Striking at the fish as they take the bait is the fun part of fishing although there is much that is fanciful about the tactic of striking, especially when sea angling. In the case of the biggest species like cod, smoothhound, ray and bass they will usually take the bait on the move and these results in a strong bite pulling the rod down, off the rest or producing a slack line. The latter can be particularly difficult to hook because feeling resistance often results in the fish dropping the bait. The general technique is to reel up the slack and wait for the fish to pull again. In many cases a strong cod bite will pull the rod tip over and threaten the rod’s security and you will have no choice but to strike. In all other situations it’s wise to allow a bite time to develop, more on that later.
Little in fishing beats the enjoyment of striking at a bending rod tip and feeling the fish lunge away hooked, to many it’s what fishing is all about with those initial moments after the strike the most pleasing in angling. The action of striking is though not always that simple because not all bites are heart stopping rod pullers and bites come in a large variety of rod tip and line movements. To strike we lift the rod to tighten the line and pull the hook into the flesh around the fish’s mouth. Sounds simple, but the timing of the strike is the major decision of the tactic. The questions are, is the baited hook inside the mouth of the fish, is the fish moving away with the bait, is the bite lots of tiddlers pecking at the bait, is the bite a fish, could it be crabs, shrimps, strong tide or weed on the line? Obviously lots of unknown factors have always made striking something of a gamble!
Personally I reckon striking is over very rated – If the rod is threatened you strike and that’s the only rule of the tactic. On all other occasions it is a wait and see policy that pays the best dividend and often its horses for courses depending upon lots of small factors. The type and size of the bait you are using makes a difference to the decision to strike, the species you are fishing for, the venue, the weather, and the bite itself!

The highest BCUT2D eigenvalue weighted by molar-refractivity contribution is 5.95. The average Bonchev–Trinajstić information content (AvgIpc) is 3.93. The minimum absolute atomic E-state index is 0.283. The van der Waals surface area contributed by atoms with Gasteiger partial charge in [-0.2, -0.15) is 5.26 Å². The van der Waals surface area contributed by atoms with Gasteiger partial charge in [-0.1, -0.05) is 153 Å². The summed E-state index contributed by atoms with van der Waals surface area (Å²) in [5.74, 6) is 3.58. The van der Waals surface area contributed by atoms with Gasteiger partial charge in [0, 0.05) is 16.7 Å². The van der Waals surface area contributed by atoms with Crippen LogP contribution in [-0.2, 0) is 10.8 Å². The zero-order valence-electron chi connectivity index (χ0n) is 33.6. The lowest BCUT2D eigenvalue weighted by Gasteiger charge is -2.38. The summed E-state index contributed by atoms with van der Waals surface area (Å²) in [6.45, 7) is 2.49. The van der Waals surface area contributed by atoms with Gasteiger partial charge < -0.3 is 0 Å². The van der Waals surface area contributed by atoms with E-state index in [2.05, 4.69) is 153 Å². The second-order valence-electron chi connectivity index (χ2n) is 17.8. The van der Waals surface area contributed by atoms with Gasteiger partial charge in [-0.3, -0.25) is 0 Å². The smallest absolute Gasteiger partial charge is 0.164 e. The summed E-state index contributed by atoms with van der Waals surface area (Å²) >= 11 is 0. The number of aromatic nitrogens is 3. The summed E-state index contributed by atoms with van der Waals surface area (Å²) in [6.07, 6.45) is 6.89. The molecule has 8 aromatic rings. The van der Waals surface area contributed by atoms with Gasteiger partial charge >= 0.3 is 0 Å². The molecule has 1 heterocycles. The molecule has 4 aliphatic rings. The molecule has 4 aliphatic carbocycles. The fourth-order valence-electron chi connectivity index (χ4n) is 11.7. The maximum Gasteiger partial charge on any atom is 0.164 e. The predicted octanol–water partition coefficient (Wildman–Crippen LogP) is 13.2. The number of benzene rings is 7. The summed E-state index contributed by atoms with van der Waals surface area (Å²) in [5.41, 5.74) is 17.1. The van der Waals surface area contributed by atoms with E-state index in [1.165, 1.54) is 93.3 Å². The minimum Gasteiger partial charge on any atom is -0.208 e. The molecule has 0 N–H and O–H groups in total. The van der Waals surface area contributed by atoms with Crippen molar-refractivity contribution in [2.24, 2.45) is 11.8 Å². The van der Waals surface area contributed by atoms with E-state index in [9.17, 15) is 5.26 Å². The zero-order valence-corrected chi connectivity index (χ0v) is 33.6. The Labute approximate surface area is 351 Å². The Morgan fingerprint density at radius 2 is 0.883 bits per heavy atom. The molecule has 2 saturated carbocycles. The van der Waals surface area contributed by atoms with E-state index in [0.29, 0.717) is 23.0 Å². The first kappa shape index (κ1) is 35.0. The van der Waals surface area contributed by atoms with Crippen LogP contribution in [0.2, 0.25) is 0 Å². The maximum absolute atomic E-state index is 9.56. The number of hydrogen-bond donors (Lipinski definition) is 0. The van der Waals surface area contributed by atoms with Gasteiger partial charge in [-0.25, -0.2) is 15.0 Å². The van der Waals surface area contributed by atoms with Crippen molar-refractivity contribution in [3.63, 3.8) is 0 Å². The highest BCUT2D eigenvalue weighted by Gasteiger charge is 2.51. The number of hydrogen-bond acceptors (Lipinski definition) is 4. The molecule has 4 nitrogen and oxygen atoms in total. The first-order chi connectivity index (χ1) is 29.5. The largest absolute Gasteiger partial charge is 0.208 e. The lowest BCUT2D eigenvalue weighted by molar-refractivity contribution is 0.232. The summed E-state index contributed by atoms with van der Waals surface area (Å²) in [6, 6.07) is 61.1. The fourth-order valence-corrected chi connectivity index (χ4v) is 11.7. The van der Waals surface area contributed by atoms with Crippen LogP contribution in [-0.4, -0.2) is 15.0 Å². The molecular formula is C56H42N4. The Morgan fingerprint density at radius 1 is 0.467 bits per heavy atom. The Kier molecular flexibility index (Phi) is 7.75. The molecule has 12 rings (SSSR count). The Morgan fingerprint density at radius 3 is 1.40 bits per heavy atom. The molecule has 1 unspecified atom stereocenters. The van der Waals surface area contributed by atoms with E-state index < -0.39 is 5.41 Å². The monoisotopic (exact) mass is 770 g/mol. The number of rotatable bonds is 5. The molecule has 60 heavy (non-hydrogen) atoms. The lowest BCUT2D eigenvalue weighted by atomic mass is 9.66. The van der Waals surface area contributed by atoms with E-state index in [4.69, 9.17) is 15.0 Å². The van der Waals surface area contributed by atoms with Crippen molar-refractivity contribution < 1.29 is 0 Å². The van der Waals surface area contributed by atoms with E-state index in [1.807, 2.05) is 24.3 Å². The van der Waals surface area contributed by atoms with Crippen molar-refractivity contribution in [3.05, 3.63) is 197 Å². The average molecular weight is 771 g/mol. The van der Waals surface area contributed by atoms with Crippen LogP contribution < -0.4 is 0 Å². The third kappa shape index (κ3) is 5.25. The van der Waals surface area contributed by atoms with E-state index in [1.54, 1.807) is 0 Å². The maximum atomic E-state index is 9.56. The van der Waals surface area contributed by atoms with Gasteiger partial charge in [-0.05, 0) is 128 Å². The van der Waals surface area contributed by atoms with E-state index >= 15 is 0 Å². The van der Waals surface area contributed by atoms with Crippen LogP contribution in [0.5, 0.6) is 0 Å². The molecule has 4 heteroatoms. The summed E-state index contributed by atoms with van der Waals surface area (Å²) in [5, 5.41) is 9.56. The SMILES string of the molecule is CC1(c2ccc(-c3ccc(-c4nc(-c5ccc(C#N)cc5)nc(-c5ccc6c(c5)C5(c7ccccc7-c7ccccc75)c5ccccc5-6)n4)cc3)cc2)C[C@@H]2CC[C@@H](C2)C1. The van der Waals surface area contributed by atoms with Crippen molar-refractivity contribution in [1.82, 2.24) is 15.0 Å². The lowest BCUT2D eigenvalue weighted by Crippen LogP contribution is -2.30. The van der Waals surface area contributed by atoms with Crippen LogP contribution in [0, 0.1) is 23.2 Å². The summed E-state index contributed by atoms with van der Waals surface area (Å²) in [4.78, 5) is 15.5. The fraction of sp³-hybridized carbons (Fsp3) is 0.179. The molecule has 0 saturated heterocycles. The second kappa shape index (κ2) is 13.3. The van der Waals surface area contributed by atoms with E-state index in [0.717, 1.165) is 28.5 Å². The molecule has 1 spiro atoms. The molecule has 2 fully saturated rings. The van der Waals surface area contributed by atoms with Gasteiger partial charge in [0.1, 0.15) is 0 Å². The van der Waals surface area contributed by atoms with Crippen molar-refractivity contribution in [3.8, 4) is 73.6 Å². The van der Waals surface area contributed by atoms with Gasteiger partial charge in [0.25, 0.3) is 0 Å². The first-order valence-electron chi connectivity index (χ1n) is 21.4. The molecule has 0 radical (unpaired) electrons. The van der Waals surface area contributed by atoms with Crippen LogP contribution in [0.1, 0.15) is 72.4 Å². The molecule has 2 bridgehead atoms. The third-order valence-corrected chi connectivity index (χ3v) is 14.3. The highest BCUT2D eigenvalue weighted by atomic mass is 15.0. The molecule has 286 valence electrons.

An important contribution to the fish hooking rate is the balance of hook size to the bait used, many novices seem to think that the hook must be buried out of the sight of the fish in the bait when in fact this masks the hook point making it less likely to hook the fish. A careful balance of hook size and bait as well as a positive bait presentation technique ensures that the hook is not masked or impaired and this includes the bait being unable to slip around the bend of the hook during casting.
For large baits nothing really beats the Pennell hook system. This involves two hooks in a big bait which positions a hook at each end of the bait. The two hooks are also be used to support the bait firmly in the position that gives the hooks a maximum chance of hooking the fish.
In the case of the shore angler the distance between the hook and the rod tip and the amount of stretch in monofilament line also has a major effect on the likely strike success rate. A 100 yard length of monofilament has yards of stretch and the transfer of a large percentage of the power of the strike to the hook is lost in the line, that apart a bite might in fact signal that the fish is already hooked! It very important to view each bite on its merits with regard to the hook/bait being used and the distance fished and its only in time that the experienced angler will develop a knowledgeable picture of what is happening at the business end of the tackle, .
Setting up your tackle to allow bites to show positively is the first thing that the novice angler needs to learn and lots of beginners are fooled into thinking they have bites which are no more than tidal, wave or wind movement. Obviously the sea is moving all the time and the combination of strong tide, swell and wind will move the rod tip and it takes some experience to learn what is a fish attacking the bait and what is not. The first step is to set your rod up so that the line is tight and any pull on the line will maximise on the rod tip. Into this equation you will have to factor in the rods stability so don’t go overboard on bite detection if it puts your rod at risk. Tripod rod rest are constructed so that any pressure on the rod is cushioned by the two front legs so face those two front legs directly towards where the most pressure on the rod, line and rest is coming from for maximum stability. This includes wind, tide and likely bites. Placing the rod on the rest parallel to the sea is popular to exaggerate bites, but it can place the rod at risk and is a tactic used only when it’s calm and for small fish bite spotting. Watch where your line enters the sea, because wave movement will by increased if the line is draping in the surf or breakers. Raise the rod tip so that the line is above any surf movement. You can do this with the rod rest cups which can be moved up the rest to the position required.